Business Activity Grew Moderately
Tenth District services activity grew moderately in February, and activity was expected to expand further over the next six months (Chart 1 & Table 1). Indexes for input and selling prices increased more in February compared to a month ago. Most firms continued to expect input and selling prices to rise over the next six months.
The month-over-month services composite index was 12 in February, lower than 15 in January, but up slightly from 11 in December (Tables 1 & 2). The composite index is a weighted average of the revenue/sales, employment, and inventory indexes. The increase in revenue and sales was driven by more retail, transportation, and professional and high-tech services activity. However, auto, healthcare, and restaurant activity declined. Month-over-month indexes remained positive in February, indicating expansion. In particular, the indexes for employment, wages and benefits, and capital expenditures increased at a faster pace. The inventory and access to credit indexes also edged higher. The year-over-year composite index eased modestly from 37 to 32, but capital expenditures continued to increase from year-ago levels. Expectations for services activity expanded further in February. The future composite index grew from 37 to 41, with additional increases in expectations for revenue and sales, access to credit, and capital spending.
|Date||Vs. a Month Ago||Vs. a Year Ago|
This month contacts were asked special questions about business costs and how much of their costs care passed through in the form of higher prices. In February, 88% of businesses reported higher costs from wages and 66% of firms reported higher costs from non-wage benefits (Chart 2). Over a third of business contacts reported higher financing costs, though most reported no change, and around 60% of firms reported higher real estate expenses (e.g. rent, maintenance, and construction). Most firms reported higher costs of some sort. Roughly 46% of firms indicated the ability to pass through 20% or less of cost increases to customers in the form of higher prices (Chart 3). On the other hand, 24% of firms reported they could pass through 80-100% of cost increases. Several contacts noted that the pace of cost increases has made it difficult to pass through changing costs via price increases to customers.
Selected Services Comments
“We are optimistic that things will return to normal and hiring will pick up in the year ahead. At this point, as a small staffing business, we are still feeling that there is a labor supply shortage.”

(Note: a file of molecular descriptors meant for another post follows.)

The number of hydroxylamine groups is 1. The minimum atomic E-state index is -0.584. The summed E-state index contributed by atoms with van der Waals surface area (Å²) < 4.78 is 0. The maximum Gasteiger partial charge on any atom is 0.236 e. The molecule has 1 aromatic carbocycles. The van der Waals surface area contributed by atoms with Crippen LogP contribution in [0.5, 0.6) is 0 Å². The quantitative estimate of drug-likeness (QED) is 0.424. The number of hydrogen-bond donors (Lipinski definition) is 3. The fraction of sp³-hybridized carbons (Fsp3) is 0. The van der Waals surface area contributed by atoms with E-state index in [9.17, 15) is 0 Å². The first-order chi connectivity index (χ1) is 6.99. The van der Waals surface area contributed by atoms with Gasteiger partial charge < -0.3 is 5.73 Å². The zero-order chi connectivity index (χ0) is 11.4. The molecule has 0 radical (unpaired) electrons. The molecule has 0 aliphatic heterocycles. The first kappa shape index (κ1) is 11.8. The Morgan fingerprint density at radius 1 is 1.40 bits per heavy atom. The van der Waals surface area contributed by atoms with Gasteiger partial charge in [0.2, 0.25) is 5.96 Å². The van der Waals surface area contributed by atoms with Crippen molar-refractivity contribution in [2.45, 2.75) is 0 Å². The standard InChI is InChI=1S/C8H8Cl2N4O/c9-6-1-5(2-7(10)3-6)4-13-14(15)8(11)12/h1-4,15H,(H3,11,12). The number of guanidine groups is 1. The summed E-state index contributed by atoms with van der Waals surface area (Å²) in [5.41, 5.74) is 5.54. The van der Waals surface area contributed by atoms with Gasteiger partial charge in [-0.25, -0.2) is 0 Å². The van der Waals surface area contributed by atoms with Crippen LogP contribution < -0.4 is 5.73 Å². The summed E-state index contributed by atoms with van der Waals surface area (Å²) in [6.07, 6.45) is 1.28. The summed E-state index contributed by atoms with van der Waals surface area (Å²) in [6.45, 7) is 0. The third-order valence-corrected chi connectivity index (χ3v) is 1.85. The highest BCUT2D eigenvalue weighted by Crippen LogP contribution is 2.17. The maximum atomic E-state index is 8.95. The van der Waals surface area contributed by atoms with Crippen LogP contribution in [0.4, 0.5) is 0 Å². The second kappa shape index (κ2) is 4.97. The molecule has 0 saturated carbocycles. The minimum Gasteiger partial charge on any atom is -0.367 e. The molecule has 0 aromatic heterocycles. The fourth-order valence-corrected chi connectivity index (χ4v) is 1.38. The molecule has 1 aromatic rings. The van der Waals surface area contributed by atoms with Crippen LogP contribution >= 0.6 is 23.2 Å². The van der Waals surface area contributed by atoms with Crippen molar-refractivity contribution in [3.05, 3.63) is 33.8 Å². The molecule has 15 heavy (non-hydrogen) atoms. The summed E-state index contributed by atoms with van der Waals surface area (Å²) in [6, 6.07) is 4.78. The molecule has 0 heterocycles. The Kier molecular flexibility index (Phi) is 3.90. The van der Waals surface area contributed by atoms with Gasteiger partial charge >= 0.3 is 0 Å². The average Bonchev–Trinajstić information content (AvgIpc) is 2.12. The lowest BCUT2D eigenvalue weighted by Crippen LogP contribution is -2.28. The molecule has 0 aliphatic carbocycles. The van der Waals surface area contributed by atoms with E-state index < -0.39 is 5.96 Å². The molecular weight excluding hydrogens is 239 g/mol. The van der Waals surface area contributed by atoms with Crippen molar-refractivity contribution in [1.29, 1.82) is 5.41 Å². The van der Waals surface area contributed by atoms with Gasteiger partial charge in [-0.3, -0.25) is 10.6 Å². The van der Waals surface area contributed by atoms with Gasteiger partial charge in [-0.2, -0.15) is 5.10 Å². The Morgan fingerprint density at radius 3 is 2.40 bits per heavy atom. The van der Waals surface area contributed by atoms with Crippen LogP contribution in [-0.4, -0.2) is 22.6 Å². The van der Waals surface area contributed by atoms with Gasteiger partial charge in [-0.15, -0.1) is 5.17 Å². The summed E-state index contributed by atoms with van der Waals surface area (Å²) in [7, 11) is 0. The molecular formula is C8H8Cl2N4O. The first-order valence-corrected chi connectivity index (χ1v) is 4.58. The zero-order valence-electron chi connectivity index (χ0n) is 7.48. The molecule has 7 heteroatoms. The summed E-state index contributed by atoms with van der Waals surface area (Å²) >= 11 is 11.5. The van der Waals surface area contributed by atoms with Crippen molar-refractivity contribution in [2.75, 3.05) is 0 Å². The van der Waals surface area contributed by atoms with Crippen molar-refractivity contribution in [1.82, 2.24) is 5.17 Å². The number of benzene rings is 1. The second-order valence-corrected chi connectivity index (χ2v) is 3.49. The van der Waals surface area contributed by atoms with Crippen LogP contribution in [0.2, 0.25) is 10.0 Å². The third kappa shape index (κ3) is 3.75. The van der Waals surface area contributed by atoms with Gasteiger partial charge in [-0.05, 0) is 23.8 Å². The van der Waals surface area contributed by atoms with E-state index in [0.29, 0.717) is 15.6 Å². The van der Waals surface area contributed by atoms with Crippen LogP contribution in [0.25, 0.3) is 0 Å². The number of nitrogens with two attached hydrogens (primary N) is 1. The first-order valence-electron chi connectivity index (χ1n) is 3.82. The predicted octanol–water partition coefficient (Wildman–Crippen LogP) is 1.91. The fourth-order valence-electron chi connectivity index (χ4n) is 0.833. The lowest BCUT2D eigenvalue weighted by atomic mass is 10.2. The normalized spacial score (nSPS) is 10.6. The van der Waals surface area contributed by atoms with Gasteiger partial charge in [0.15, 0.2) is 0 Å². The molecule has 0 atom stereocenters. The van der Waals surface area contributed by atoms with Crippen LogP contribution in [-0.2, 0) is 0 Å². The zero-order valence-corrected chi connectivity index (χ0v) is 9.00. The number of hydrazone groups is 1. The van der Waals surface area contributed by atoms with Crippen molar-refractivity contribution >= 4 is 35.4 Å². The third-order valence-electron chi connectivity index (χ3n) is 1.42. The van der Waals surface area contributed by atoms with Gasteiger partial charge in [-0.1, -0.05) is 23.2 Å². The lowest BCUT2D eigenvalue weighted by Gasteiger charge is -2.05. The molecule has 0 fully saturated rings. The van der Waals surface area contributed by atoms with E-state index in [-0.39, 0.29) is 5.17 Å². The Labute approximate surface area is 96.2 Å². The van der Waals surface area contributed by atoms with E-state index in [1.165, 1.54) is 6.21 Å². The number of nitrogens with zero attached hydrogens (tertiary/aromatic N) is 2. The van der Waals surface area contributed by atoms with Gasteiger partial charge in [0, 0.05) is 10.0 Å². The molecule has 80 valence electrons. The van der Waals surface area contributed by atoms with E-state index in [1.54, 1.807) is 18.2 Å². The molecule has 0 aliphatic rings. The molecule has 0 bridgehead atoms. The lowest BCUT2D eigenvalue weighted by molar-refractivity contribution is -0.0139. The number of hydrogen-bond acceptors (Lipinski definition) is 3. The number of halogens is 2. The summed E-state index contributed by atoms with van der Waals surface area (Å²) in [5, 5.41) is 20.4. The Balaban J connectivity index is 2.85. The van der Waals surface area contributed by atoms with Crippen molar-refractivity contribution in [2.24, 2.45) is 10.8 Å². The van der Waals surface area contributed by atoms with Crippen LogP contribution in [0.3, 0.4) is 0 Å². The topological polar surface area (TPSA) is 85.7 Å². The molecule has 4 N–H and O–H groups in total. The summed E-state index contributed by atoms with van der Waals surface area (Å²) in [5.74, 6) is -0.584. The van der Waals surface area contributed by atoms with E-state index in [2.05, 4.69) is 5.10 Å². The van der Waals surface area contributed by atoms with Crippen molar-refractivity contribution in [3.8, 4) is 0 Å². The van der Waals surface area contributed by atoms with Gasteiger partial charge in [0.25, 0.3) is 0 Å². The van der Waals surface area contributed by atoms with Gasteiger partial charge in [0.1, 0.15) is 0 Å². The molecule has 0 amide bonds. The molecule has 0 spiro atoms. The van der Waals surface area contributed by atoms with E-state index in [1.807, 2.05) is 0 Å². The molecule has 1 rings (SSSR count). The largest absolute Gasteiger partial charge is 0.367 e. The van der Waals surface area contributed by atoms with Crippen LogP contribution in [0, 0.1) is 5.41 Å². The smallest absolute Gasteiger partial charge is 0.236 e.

“We can't find enough workers and can't get some of our workers to show up and work. We can't get enough product. Our costs keep going up.”
“Capital expenditures are down because lead times on new equipment are over 12 months.”
“Liability insurance costs associated with commercial transportation have increased considerably. We have experienced premium increases of 20% in each of the last two years, with the latest increase occurring in February. We have been moderately successful in passing these increased costs along to the consumer via freight rate increases and product margin increases.”
“Overall activity is strong... we have finally been able to hire solid candidates. Nearly all open positions have been filled.”
“Since there is a shortage of truck drivers, customers are willing to pay most anything, within reason, to make sure their freight [is delivered] safe and on time.”
“We have eaten cost increases in the past, but 20% price increases are causing us to have to raise our prices. We cannot keep bleeding [profit] margins or we will not make money.”
“The higher the wages, the higher our billings.”
“I will try to absorb as much increased costs as possible but can’t absorb it all… may cut back on non-critical investments, delay replacing equipment.”
“Price changes are coming at us so fast we can't keep up. By the time we have increased our pricing to clients we are hit with another.”
“We are able to pass on price increases thus far but starting to face resistance.”